As a business professional, you should be on LinkedIn. Networking with fellow marketers and others in the same and similar fields not only keeps you connected with people you’ve met, but also gives you the opportunity to learn and gather ideas.

If you’re just starting out on LinkedIn, you may be wondering how to complete your profile and what to do with it after your account is set up. In the very least, it is important to keep your profile updated, but there are so many other features to take advantage of. This guide will show you how to complete your LinkedIn profile and what to do to get the most out of the experience.

Setting up your profile

Once you create a LinkedIn account, it’s time to fill in your profile. Thankfully, LinkedIn has a handy questionnaire-type system of pop-ups to get you thinking about what to add, making it easy to complete your profile.  

After utilizing the pop-up system for the basics, you should also consider the following:

Profile Photo: The photo you use on your LinkedIn profile should be a professional headshot, or as close as you can get to one. In other words, using your driver’s seat-selfie probably isn’t the best option, nor is the one from last weekend by the pool. A clean-cut photo in business attire with good lighting is your best bet.

Summary: Your LinkedIn Summary is “a quick and easy way to highlight your experiences and interests.” Think of this as a first impression to people who view your profile. Give some background information and include some of your strengths. If you’re actively looking for a job, you can also add in what type of company and positions you’re most interested in.

Experience, Education and Projects

Now that you have the basics of your profile completed, it’s time to get to the more in depth details of your professional life. The pop-up system mentioned above can also assist you to complete these sections.

(Work) Experience: Your job history not only shows your skills, but also your employment timeline. Use this section of your LinkedIn profile to detail your current and past career endeavors. Remember, relevancy is important, but each job you’ve held in the past has taught you valuable skills. Think about what to include, and explain why you included those skills you learned.

Education: Especially for those just entering the workforce, the Education section of your LinkedIn profile can say a lot about you – beyond your major and final GPA or most recent educational experience. Although these stats are important, so too are organizations you were involved in, classes you took, societies and other activities, etc. As with any of these profile details, only make these additions if they seem relevant to mention.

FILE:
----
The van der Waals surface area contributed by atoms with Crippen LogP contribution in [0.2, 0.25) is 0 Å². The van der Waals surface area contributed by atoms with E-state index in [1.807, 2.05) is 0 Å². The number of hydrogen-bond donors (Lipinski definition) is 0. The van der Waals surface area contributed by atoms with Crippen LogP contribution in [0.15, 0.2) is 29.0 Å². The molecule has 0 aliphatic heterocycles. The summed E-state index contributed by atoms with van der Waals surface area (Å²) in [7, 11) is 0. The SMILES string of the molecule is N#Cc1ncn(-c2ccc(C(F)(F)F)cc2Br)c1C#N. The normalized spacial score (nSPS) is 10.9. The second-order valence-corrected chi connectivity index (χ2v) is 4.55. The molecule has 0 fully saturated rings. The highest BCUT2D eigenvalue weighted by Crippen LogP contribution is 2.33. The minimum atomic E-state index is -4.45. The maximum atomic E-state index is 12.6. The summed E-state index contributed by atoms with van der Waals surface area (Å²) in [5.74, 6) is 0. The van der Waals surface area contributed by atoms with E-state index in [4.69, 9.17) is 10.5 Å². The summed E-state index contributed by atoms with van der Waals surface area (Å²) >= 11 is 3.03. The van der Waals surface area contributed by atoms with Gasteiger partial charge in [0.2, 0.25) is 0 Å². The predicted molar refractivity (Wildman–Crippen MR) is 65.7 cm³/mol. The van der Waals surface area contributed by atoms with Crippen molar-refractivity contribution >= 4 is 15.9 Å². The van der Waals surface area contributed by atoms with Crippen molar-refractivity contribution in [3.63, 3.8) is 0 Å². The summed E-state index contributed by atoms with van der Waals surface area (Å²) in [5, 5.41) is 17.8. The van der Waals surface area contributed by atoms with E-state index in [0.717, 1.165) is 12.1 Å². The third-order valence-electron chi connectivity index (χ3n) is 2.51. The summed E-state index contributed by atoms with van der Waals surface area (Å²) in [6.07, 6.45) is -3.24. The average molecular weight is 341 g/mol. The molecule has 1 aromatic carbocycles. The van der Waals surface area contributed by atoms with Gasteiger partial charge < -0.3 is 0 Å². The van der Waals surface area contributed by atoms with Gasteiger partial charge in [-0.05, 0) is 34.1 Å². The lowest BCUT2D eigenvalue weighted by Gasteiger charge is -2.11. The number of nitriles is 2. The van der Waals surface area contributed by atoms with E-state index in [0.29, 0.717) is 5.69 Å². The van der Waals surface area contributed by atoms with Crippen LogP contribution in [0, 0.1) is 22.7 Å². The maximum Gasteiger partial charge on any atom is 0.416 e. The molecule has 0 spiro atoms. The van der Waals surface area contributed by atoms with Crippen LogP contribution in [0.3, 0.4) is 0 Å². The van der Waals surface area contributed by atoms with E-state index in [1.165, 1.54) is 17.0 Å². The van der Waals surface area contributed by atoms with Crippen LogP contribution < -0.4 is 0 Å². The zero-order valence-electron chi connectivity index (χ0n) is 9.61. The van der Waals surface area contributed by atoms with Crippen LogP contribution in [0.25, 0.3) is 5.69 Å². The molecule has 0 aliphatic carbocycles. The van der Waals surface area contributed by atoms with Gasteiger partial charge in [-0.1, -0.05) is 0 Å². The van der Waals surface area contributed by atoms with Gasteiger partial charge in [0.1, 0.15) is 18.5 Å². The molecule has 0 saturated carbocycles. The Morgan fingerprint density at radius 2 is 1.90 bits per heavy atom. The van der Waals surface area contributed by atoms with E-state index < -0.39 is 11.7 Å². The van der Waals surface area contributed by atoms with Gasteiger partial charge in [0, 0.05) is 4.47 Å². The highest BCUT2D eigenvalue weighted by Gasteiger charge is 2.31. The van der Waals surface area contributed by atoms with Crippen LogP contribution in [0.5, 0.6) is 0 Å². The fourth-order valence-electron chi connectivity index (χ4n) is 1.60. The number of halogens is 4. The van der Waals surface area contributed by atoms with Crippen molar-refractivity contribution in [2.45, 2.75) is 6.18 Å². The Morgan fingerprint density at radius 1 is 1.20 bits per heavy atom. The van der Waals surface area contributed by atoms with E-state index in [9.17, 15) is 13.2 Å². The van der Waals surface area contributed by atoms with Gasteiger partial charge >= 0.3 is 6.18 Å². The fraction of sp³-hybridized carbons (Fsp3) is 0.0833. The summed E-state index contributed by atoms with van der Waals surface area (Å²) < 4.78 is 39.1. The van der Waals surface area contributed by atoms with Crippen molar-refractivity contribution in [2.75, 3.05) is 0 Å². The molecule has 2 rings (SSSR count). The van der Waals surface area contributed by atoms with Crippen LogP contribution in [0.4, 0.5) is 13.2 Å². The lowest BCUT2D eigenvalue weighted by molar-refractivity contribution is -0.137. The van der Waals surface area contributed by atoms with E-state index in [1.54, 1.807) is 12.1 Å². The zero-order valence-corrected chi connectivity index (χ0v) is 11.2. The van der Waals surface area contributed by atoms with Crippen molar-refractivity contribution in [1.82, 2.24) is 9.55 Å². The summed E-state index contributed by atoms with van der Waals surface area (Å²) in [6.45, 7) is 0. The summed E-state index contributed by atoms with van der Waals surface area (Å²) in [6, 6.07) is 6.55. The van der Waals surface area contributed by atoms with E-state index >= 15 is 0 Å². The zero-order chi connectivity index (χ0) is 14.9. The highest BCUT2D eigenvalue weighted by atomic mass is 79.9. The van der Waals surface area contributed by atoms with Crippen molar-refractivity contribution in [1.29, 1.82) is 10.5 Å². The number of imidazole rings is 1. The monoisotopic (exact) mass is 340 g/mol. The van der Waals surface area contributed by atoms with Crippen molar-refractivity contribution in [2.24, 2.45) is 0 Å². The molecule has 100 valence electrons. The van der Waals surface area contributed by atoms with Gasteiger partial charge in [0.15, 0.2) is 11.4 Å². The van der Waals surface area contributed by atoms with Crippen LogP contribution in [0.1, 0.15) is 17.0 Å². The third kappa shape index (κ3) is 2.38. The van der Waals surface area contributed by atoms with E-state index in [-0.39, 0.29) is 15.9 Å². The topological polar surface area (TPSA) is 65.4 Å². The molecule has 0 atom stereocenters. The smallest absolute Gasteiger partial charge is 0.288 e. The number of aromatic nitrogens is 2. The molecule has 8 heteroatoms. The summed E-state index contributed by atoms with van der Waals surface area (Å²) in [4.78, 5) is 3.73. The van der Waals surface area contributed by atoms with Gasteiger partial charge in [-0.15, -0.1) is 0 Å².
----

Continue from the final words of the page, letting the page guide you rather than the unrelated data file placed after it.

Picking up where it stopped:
Projects: Have a cool experience to share? The Projects section of your profile allows you to add photos, videos, links and more to show what you’ve done and to further demonstrate your skills. This section is great for people who have samples of writing, video or design and photography, among other things.

Overall, what you add to your profile should portray your character and the skills you possess.

Skills & Endorsements

The Skills & Endorsements section of your profile is a list of the skills and proficiencies you have. For example, this may include a skill as broad as Social Media or specific as your ability to write in AP Style. These skills are then endorsed by your connections on LinkedIn – endorsing you for a skill shows that they’ve seen your expertise in that area and vouch for your experience.

Other Features of LinkedIn

Your profile should be nearing completion. As we mentioned, the questionnaire-type system of pop-ups can help you complete your profile and get it where you’d like it to be. Now that you’ve gotten the hang updating and making changes to your profile, here are some other features LinkedIn has to offer professionals such as yourself.

Updates: Similar to your Facebook Newsfeed, LinkedIn’s Home feed features updates from your connections and the companies you’re following. You can ‘Like’, ‘Share’ and ‘Comment’ on these updates. LinkedIn updates are much like Facebook updates, although we recommend a different style and content on LinkedIn. Sharing your thoughts on this Lowe’s commercial from a marketer’s standpoint or updating everyone on your new promotion or company news are examples of the type of content to use in updates.

Pulse/Publishing: LinkedIn also allows you to publish your own posts. Their Pulse section is a feed of blog-style articles and content in a wide variety of topics from influencers and companies like New York Times, CNN and others. You are welcome to publish your own posts, but they are not guaranteed to show up in Pulse. Crafting and publishing your own content on LinkedIn can position you as an industry influencer and draw attention to your writing skills, among other things.

Company Pages: Does your company have a LinkedIn page? If not, this may be a good opportunity to pitch the reasons why they should have a company page, and who should create and manage it. If you’re not the designated social media expert, find the person who is and alert them. Having a company page on LinkedIn allows employees to list it as their employer, and provides more information for curious eyes when they see who you work for.

Mastering your LinkedIn profile will take some time and effort and you’ll know when you’ve got it right. Put your best face forward and get engaged with other users on LinkedIn to begin networking and branding yourself as a professional in your field. 

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